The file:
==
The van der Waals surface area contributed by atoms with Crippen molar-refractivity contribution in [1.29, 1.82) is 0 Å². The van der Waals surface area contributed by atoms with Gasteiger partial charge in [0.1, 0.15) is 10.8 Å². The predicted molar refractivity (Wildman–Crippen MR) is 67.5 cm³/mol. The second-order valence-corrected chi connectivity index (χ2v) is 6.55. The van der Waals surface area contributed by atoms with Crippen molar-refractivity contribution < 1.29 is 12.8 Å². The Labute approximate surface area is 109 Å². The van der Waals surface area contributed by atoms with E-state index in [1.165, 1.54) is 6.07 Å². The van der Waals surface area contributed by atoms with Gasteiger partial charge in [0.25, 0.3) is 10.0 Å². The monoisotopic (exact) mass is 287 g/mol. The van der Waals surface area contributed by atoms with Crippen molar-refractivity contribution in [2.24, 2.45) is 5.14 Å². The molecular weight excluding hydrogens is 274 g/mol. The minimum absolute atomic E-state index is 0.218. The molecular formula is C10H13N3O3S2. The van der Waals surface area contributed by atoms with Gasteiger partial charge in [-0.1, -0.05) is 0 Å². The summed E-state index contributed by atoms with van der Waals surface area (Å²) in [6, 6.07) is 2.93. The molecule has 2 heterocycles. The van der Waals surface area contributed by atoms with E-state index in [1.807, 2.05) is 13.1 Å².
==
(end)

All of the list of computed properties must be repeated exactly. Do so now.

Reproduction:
The van der Waals surface area contributed by atoms with Crippen molar-refractivity contribution in [1.29, 1.82) is 0 Å². The van der Waals surface area contributed by atoms with Gasteiger partial charge in [0.1, 0.15) is 10.8 Å². The predicted molar refractivity (Wildman–Crippen MR) is 67.5 cm³/mol. The second-order valence-corrected chi connectivity index (χ2v) is 6.55. The van der Waals surface area contributed by atoms with Crippen molar-refractivity contribution < 1.29 is 12.8 Å². The Labute approximate surface area is 109 Å². The van der Waals surface area contributed by atoms with E-state index in [1.165, 1.54) is 6.07 Å². The van der Waals surface area contributed by atoms with Gasteiger partial charge in [0.25, 0.3) is 10.0 Å². The monoisotopic (exact) mass is 287 g/mol. The van der Waals surface area contributed by atoms with Crippen molar-refractivity contribution in [2.24, 2.45) is 5.14 Å². The molecular weight excluding hydrogens is 274 g/mol. The minimum absolute atomic E-state index is 0.218. The molecular formula is C10H13N3O3S2. The van der Waals surface area contributed by atoms with Gasteiger partial charge in [-0.1, -0.05) is 0 Å². The summed E-state index contributed by atoms with van der Waals surface area (Å²) in [6, 6.07) is 2.93. The molecule has 2 heterocycles. The van der Waals surface area contributed by atoms with E-state index in [1.807, 2.05) is 13.1 Å².